English Standard Version (ESV)

Ted Armstrong posted on a recent comment that he prefered the English Standard Version translation of the bible.

I really hadn’t had much exposure to this translation and decided to check it out.

I’ve really only used the King James Version, New King James Version, NASB, and NIV versions. Of these the King James and New King James are my favorites. For generally reading the NIV is nice.

The latest statistics (September, 2006) show the following bible sales:

1 New International Version various publishers
2 New King James Version various publishers
3 King James Version various publishers
4 New Living Translation Tyndale
5 English Standard Version Crossway
6 Reina Valera 1960 (Spanish) various publishers
7 Holman Christian Standard Bible B&H Publishing Group
8 New American Standard Bible update various publishers
9 The Message Eugene Peterson, NavPress
10 New International Readers Version Zondervan

As you can see the NIV and New KJV lead the way. There’s no surprise there as both are very popular. I’ve seen the New Living Translation (#4) before and am not that impressed with it.

However, #5, is Ted’s favorite – the ESV.

From the ESV website:

How is the ESV Different from Other Translations?
All Bible translations seek to faithfully communicate God’s Word. But, depending on translation philosophy and purpose, significant differences are evident when comparing Bible translations.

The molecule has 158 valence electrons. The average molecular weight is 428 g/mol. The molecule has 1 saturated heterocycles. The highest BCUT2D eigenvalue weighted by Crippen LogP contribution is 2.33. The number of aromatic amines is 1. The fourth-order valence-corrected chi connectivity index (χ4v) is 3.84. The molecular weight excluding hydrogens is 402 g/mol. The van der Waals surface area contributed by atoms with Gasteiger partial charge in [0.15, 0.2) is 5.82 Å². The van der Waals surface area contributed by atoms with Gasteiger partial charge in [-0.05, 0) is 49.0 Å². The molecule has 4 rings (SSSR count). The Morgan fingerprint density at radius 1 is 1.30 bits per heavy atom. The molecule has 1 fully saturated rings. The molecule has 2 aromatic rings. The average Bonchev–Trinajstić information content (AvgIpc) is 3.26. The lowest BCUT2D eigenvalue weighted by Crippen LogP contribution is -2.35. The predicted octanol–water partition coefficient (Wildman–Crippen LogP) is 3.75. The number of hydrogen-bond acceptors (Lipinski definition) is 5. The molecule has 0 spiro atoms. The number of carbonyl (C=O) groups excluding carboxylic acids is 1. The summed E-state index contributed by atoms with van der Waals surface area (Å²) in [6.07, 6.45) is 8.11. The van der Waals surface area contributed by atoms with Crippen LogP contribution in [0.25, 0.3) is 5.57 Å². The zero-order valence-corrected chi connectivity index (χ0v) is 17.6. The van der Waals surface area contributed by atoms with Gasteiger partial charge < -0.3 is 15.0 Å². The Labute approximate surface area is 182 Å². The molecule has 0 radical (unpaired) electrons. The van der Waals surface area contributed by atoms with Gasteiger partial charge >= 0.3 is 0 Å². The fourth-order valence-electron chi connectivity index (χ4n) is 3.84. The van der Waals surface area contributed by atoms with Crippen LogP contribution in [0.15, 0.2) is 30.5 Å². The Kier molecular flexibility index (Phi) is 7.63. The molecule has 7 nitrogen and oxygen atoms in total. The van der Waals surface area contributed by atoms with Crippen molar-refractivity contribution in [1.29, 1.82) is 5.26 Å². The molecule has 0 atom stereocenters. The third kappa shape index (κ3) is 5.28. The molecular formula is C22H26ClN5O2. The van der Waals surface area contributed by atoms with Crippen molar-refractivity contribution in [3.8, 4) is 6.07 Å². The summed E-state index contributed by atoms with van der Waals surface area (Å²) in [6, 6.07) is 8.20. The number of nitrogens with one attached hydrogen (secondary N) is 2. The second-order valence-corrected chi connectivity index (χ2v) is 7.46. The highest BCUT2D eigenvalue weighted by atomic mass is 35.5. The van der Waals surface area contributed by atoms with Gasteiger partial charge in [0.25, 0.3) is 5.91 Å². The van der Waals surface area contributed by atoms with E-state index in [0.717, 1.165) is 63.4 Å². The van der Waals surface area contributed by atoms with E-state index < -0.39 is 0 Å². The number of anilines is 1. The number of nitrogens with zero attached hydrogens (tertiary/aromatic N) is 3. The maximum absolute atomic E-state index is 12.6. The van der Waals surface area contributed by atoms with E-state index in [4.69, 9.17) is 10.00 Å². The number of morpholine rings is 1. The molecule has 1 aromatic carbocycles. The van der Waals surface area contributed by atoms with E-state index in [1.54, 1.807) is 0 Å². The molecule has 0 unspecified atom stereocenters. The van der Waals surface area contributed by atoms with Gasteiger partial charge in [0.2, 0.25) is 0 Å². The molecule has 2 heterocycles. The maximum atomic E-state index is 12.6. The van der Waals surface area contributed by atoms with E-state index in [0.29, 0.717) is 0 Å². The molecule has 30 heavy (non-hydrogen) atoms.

There are two main kinds of Bible translations. The first is commonly referred to as (1) ‘word-for-word’ (or ‘formal equivalence’) translation, the second as (2) ‘thought-for-thought’ (or ‘dynamic equivalence’) translation. The main difference between these two translation philosophies is that the first one places the primary emphasis on what the words of the original say and mean (in their context), while the second one places the primary emphasis on the main thought or idea in the phrases of the original.

As an ‘essentially literal’ translation, the ESV is committed to the principle of ‘word-for’word’ translation, as the translation philosophy that most accurately conveys the Bible’s own understanding that ‘all Scripture is breathed out by God’ (2 Timothy 3:16), or as Jesus said, ‘Man shall not live by bread alone but by every word that comes from the mouth of God’ (Matthew 4:4).

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